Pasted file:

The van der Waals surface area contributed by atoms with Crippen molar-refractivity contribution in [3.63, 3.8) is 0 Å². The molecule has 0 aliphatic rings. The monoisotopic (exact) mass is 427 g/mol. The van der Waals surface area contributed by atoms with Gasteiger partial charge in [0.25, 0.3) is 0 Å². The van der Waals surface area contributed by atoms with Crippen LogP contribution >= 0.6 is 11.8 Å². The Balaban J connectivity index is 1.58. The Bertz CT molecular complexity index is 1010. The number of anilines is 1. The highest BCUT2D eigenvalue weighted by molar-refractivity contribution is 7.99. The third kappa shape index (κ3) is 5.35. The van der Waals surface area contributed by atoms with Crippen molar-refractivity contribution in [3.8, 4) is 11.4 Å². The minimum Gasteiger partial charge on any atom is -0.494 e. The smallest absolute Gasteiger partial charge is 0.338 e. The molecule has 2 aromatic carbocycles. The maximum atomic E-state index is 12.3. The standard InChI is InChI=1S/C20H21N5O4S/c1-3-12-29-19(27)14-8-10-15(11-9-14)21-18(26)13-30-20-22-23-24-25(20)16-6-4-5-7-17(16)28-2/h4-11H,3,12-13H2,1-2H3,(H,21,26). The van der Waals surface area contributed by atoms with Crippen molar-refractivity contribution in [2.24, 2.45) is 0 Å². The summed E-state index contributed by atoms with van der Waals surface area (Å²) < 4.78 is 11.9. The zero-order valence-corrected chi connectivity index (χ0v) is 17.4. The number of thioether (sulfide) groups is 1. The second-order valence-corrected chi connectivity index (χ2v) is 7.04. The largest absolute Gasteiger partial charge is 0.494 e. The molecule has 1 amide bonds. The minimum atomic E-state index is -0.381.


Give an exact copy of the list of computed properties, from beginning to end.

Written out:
The van der Waals surface area contributed by atoms with Crippen molar-refractivity contribution in [3.63, 3.8) is 0 Å². The molecule has 0 aliphatic rings. The monoisotopic (exact) mass is 427 g/mol. The van der Waals surface area contributed by atoms with Gasteiger partial charge in [0.25, 0.3) is 0 Å². The van der Waals surface area contributed by atoms with Crippen LogP contribution >= 0.6 is 11.8 Å². The Balaban J connectivity index is 1.58. The Bertz CT molecular complexity index is 1010. The number of anilines is 1. The highest BCUT2D eigenvalue weighted by molar-refractivity contribution is 7.99. The third kappa shape index (κ3) is 5.35. The van der Waals surface area contributed by atoms with Crippen molar-refractivity contribution in [3.8, 4) is 11.4 Å². The minimum Gasteiger partial charge on any atom is -0.494 e. The smallest absolute Gasteiger partial charge is 0.338 e. The molecule has 2 aromatic carbocycles. The maximum atomic E-state index is 12.3. The standard InChI is InChI=1S/C20H21N5O4S/c1-3-12-29-19(27)14-8-10-15(11-9-14)21-18(26)13-30-20-22-23-24-25(20)16-6-4-5-7-17(16)28-2/h4-11H,3,12-13H2,1-2H3,(H,21,26). The van der Waals surface area contributed by atoms with Crippen molar-refractivity contribution in [2.24, 2.45) is 0 Å². The summed E-state index contributed by atoms with van der Waals surface area (Å²) < 4.78 is 11.9. The zero-order valence-corrected chi connectivity index (χ0v) is 17.4. The number of thioether (sulfide) groups is 1. The second-order valence-corrected chi connectivity index (χ2v) is 7.04. The largest absolute Gasteiger partial charge is 0.494 e. The molecule has 1 amide bonds. The minimum atomic E-state index is -0.381.